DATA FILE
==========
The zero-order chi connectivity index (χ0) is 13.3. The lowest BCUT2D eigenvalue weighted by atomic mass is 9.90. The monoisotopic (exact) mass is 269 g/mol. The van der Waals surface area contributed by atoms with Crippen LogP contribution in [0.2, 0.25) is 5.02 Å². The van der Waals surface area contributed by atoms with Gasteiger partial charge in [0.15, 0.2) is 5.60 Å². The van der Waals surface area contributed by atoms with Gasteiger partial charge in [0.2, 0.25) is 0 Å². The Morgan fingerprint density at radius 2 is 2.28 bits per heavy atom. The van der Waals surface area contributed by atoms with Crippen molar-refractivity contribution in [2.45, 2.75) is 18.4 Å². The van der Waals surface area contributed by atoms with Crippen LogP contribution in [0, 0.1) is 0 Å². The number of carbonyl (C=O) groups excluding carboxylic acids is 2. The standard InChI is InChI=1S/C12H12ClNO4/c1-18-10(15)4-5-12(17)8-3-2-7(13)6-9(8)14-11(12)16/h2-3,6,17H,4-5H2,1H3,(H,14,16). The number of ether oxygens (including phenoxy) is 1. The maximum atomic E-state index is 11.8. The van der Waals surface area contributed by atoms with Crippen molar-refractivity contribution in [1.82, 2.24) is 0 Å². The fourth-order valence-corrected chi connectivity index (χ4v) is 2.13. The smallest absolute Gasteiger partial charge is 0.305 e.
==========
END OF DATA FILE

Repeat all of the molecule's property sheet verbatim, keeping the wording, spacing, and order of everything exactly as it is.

The zero-order chi connectivity index (χ0) is 13.3. The lowest BCUT2D eigenvalue weighted by atomic mass is 9.90. The monoisotopic (exact) mass is 269 g/mol. The van der Waals surface area contributed by atoms with Crippen LogP contribution in [0.2, 0.25) is 5.02 Å². The van der Waals surface area contributed by atoms with Gasteiger partial charge in [0.15, 0.2) is 5.60 Å². The van der Waals surface area contributed by atoms with Gasteiger partial charge in [0.2, 0.25) is 0 Å². The Morgan fingerprint density at radius 2 is 2.28 bits per heavy atom. The van der Waals surface area contributed by atoms with Crippen molar-refractivity contribution in [2.45, 2.75) is 18.4 Å². The van der Waals surface area contributed by atoms with Crippen LogP contribution in [0, 0.1) is 0 Å². The number of carbonyl (C=O) groups excluding carboxylic acids is 2. The standard InChI is InChI=1S/C12H12ClNO4/c1-18-10(15)4-5-12(17)8-3-2-7(13)6-9(8)14-11(12)16/h2-3,6,17H,4-5H2,1H3,(H,14,16). The number of ether oxygens (including phenoxy) is 1. The maximum atomic E-state index is 11.8. The van der Waals surface area contributed by atoms with Crippen molar-refractivity contribution in [1.82, 2.24) is 0 Å². The fourth-order valence-corrected chi connectivity index (χ4v) is 2.13. The smallest absolute Gasteiger partial charge is 0.305 e.